Superoxide Dismutase 1 (SOD1 or (Cu‐Zn) superoxide dismutase) is the initially discovered mammalian SOD, found in almost all cells, and functioning as an organism’s primary defense against highly toxic reactive oxygen species (ROS). ROS, produced as toxic byproducts of aerobic metabolism, can cause cell damage and apoptosis, and potentially contribute to diseases, including certain heart conditions, degenerative neural diseases, and various oxidative stress and age related disorders. There are three types of mammalian SOD proteins; SOD1, found in the cytoplasm, SOD2 (Mn‐SOD), found in the mitochondria, and SOD3, found in the extracellular space. SOD proteins break down (dismutate) ROS, mainly superoxide, into (non‐toxic) oxygen and (less toxic) peroxide. Subsequently, peroxide is decomposed by other enzymes, most notably, catalase. Various mutations in the SOD1 gene directly correlate with the development of familial amyotrophic lateral sclerosis (FALS) through a yet unknown mechanism. Recombinant Human SOD is a 16.8 kDa protein containing 160 amino acid residues including an N-terminal His‐tag.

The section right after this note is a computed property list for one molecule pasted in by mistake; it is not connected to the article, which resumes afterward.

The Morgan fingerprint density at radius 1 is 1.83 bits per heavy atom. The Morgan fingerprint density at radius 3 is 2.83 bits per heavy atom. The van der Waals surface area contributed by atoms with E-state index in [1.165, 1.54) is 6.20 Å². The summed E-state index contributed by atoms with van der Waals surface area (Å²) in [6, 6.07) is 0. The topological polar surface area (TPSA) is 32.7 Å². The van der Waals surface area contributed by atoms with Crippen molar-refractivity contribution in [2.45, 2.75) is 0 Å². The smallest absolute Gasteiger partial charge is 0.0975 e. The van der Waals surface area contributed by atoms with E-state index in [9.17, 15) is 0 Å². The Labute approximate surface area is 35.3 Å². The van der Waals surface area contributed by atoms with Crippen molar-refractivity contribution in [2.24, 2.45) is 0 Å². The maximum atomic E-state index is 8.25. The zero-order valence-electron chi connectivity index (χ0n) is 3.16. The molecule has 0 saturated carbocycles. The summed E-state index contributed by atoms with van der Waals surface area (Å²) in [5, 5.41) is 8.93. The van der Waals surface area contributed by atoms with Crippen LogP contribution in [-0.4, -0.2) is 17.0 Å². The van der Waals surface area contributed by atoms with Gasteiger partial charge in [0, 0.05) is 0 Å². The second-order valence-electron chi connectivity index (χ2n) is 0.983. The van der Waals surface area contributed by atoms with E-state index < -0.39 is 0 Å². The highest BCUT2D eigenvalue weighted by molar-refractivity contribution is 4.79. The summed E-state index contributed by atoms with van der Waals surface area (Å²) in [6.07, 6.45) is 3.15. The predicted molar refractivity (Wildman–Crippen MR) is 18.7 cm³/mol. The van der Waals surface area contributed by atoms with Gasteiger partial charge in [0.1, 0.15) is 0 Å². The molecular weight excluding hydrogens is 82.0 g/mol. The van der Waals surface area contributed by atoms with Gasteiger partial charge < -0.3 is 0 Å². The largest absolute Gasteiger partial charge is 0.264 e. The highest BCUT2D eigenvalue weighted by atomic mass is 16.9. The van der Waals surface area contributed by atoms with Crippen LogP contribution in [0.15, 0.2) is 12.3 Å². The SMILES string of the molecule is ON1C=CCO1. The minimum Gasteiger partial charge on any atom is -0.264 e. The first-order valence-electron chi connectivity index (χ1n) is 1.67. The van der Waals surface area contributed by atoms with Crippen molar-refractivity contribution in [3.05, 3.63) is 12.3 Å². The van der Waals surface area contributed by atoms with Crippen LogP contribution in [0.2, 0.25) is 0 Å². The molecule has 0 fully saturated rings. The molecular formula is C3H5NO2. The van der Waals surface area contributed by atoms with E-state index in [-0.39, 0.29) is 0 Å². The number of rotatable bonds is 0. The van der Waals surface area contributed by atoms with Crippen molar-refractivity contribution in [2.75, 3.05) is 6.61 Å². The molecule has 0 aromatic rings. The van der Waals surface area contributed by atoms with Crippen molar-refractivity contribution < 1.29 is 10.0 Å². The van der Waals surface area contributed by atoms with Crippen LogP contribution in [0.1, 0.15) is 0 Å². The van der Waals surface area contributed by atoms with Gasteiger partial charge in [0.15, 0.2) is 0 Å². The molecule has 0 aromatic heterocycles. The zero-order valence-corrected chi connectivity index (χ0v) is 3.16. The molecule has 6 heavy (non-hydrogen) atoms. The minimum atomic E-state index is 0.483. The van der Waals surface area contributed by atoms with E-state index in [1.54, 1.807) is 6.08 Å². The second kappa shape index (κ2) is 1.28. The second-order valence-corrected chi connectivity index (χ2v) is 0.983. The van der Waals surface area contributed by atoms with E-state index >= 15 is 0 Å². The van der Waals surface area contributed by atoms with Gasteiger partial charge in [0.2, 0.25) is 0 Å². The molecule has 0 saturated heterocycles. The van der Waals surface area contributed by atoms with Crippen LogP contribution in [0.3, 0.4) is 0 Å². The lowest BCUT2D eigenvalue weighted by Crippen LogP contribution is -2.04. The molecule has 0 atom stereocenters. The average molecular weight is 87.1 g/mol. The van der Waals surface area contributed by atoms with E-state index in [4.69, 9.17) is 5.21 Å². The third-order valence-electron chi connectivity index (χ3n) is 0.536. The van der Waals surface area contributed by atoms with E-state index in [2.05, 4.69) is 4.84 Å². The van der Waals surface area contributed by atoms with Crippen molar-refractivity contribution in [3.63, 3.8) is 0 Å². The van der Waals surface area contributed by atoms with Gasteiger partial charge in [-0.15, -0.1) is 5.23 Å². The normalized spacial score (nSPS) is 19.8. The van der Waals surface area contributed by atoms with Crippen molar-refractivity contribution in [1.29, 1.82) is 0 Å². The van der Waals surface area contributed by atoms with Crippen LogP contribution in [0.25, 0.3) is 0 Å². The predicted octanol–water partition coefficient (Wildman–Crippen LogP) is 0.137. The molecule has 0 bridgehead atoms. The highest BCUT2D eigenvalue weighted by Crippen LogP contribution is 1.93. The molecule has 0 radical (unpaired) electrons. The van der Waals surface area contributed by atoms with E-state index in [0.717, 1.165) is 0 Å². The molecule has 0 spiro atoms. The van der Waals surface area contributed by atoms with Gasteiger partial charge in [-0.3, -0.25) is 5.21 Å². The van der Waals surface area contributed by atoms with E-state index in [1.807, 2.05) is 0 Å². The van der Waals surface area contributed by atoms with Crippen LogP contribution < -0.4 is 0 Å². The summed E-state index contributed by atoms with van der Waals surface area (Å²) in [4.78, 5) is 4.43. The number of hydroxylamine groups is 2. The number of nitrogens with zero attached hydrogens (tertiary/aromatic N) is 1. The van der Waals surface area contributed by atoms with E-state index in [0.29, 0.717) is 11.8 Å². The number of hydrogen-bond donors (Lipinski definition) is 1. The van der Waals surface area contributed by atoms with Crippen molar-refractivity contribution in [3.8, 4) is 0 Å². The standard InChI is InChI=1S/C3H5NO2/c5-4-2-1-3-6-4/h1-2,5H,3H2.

Superoxide dismutase, SOD1
MHHHHHHATK AVCVLKGDGP VQGIINFEQK ESNGPVKVWG SIKGLTEGLH GFHVHEFGDN TAGCTSAGPH FNPLSRKHGG PKDEERHVGD LGNVTADKDG VADVSIEDSV ISLSGDHCII GRTLVVHEKA DDLGKGGNEE STKTGNAGSR LACGVIGIAQ
≥ 98% by SDS-PAGE gel and HPLC analyses.
Determined by its ability to decrease superoxide concentration when tested using an SOD colorimetric activity kit.
Calculated Molecular Weight:
Not for human use.